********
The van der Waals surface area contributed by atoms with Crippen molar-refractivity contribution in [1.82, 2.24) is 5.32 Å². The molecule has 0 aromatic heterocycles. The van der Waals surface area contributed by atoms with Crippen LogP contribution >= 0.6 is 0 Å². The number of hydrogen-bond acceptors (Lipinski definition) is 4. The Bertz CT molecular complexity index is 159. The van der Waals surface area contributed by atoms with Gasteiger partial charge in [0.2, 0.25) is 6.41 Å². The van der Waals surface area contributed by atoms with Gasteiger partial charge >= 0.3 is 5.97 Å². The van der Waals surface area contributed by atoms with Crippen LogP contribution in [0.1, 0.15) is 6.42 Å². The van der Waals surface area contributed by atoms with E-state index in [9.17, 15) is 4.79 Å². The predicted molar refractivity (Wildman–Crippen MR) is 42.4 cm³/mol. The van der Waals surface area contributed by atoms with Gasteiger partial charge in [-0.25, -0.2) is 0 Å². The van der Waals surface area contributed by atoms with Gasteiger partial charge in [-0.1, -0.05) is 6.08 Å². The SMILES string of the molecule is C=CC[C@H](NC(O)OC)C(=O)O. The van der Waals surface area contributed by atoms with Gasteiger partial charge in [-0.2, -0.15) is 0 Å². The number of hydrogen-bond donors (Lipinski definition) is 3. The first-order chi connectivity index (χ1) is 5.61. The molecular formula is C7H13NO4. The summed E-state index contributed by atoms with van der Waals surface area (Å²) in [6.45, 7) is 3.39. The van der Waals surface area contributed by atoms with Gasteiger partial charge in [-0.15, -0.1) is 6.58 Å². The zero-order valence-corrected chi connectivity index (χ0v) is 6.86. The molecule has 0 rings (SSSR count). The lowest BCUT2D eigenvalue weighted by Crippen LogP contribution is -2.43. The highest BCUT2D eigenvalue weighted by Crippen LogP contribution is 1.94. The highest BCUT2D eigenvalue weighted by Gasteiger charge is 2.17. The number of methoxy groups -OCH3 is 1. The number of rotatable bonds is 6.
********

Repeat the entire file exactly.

The van der Waals surface area contributed by atoms with Crippen molar-refractivity contribution in [1.82, 2.24) is 5.32 Å². The molecule has 0 aromatic heterocycles. The van der Waals surface area contributed by atoms with Crippen LogP contribution >= 0.6 is 0 Å². The number of hydrogen-bond acceptors (Lipinski definition) is 4. The Bertz CT molecular complexity index is 159. The van der Waals surface area contributed by atoms with Gasteiger partial charge in [0.2, 0.25) is 6.41 Å². The van der Waals surface area contributed by atoms with Gasteiger partial charge >= 0.3 is 5.97 Å². The van der Waals surface area contributed by atoms with Crippen LogP contribution in [0.1, 0.15) is 6.42 Å². The van der Waals surface area contributed by atoms with E-state index in [9.17, 15) is 4.79 Å². The predicted molar refractivity (Wildman–Crippen MR) is 42.4 cm³/mol. The van der Waals surface area contributed by atoms with Gasteiger partial charge in [-0.25, -0.2) is 0 Å². The van der Waals surface area contributed by atoms with Gasteiger partial charge in [-0.1, -0.05) is 6.08 Å². The SMILES string of the molecule is C=CC[C@H](NC(O)OC)C(=O)O. The van der Waals surface area contributed by atoms with Gasteiger partial charge in [-0.2, -0.15) is 0 Å². The number of hydrogen-bond donors (Lipinski definition) is 3. The first-order chi connectivity index (χ1) is 5.61. The molecular formula is C7H13NO4. The summed E-state index contributed by atoms with van der Waals surface area (Å²) in [6.45, 7) is 3.39. The van der Waals surface area contributed by atoms with Gasteiger partial charge in [-0.15, -0.1) is 6.58 Å². The zero-order valence-corrected chi connectivity index (χ0v) is 6.86. The molecule has 0 rings (SSSR count). The lowest BCUT2D eigenvalue weighted by Crippen LogP contribution is -2.43. The highest BCUT2D eigenvalue weighted by Crippen LogP contribution is 1.94. The highest BCUT2D eigenvalue weighted by Gasteiger charge is 2.17. The number of methoxy groups -OCH3 is 1. The number of rotatable bonds is 6.